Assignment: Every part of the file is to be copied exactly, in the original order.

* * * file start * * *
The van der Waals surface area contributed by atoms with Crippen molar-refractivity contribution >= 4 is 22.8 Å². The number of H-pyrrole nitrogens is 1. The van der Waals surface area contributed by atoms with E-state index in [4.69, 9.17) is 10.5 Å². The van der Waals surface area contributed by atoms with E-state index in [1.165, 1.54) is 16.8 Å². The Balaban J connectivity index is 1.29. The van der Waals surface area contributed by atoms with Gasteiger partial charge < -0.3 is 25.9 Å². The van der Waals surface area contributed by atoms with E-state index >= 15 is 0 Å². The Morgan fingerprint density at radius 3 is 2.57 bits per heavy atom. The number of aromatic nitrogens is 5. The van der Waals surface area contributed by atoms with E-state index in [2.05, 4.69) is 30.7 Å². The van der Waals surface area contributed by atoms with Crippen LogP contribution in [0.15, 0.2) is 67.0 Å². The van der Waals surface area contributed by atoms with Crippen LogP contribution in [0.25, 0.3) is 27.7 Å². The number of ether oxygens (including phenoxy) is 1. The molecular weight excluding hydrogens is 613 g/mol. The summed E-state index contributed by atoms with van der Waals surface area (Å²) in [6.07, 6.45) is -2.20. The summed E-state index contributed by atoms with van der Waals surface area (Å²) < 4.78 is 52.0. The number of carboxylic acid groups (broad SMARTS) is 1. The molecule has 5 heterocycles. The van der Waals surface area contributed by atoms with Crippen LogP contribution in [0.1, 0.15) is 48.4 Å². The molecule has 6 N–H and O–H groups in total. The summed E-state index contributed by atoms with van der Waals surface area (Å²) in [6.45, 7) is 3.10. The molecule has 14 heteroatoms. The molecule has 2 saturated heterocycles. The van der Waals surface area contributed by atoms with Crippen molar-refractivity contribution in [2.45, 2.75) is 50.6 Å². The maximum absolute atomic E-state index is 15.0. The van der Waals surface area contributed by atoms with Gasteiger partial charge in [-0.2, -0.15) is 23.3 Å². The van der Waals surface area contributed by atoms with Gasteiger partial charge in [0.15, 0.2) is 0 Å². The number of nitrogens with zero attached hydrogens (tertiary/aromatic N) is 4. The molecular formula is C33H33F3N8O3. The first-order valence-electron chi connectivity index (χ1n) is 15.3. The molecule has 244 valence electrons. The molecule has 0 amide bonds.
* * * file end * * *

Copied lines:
The van der Waals surface area contributed by atoms with Crippen molar-refractivity contribution >= 4 is 22.8 Å². The number of H-pyrrole nitrogens is 1. The van der Waals surface area contributed by atoms with E-state index in [4.69, 9.17) is 10.5 Å². The van der Waals surface area contributed by atoms with E-state index in [1.165, 1.54) is 16.8 Å². The Balaban J connectivity index is 1.29. The van der Waals surface area contributed by atoms with Gasteiger partial charge < -0.3 is 25.9 Å². The van der Waals surface area contributed by atoms with E-state index >= 15 is 0 Å². The Morgan fingerprint density at radius 3 is 2.57 bits per heavy atom. The number of aromatic nitrogens is 5. The van der Waals surface area contributed by atoms with E-state index in [2.05, 4.69) is 30.7 Å². The van der Waals surface area contributed by atoms with Crippen LogP contribution in [0.15, 0.2) is 67.0 Å². The van der Waals surface area contributed by atoms with Crippen LogP contribution in [0.25, 0.3) is 27.7 Å². The number of ether oxygens (including phenoxy) is 1. The molecular weight excluding hydrogens is 613 g/mol. The summed E-state index contributed by atoms with van der Waals surface area (Å²) in [6.07, 6.45) is -2.20. The summed E-state index contributed by atoms with van der Waals surface area (Å²) < 4.78 is 52.0. The number of carboxylic acid groups (broad SMARTS) is 1. The molecule has 5 heterocycles. The van der Waals surface area contributed by atoms with Crippen LogP contribution in [0.1, 0.15) is 48.4 Å². The molecule has 6 N–H and O–H groups in total. The summed E-state index contributed by atoms with van der Waals surface area (Å²) in [6.45, 7) is 3.10. The molecule has 14 heteroatoms. The molecule has 2 saturated heterocycles. The van der Waals surface area contributed by atoms with Crippen molar-refractivity contribution in [2.45, 2.75) is 50.6 Å². The maximum absolute atomic E-state index is 15.0. The van der Waals surface area contributed by atoms with Gasteiger partial charge in [-0.2, -0.15) is 23.3 Å². The van der Waals surface area contributed by atoms with Gasteiger partial charge in [0.15, 0.2) is 0 Å². The number of nitrogens with zero attached hydrogens (tertiary/aromatic N) is 4. The molecular formula is C33H33F3N8O3. The first-order valence-electron chi connectivity index (χ1n) is 15.3. The molecule has 244 valence electrons. The molecule has 0 amide bonds.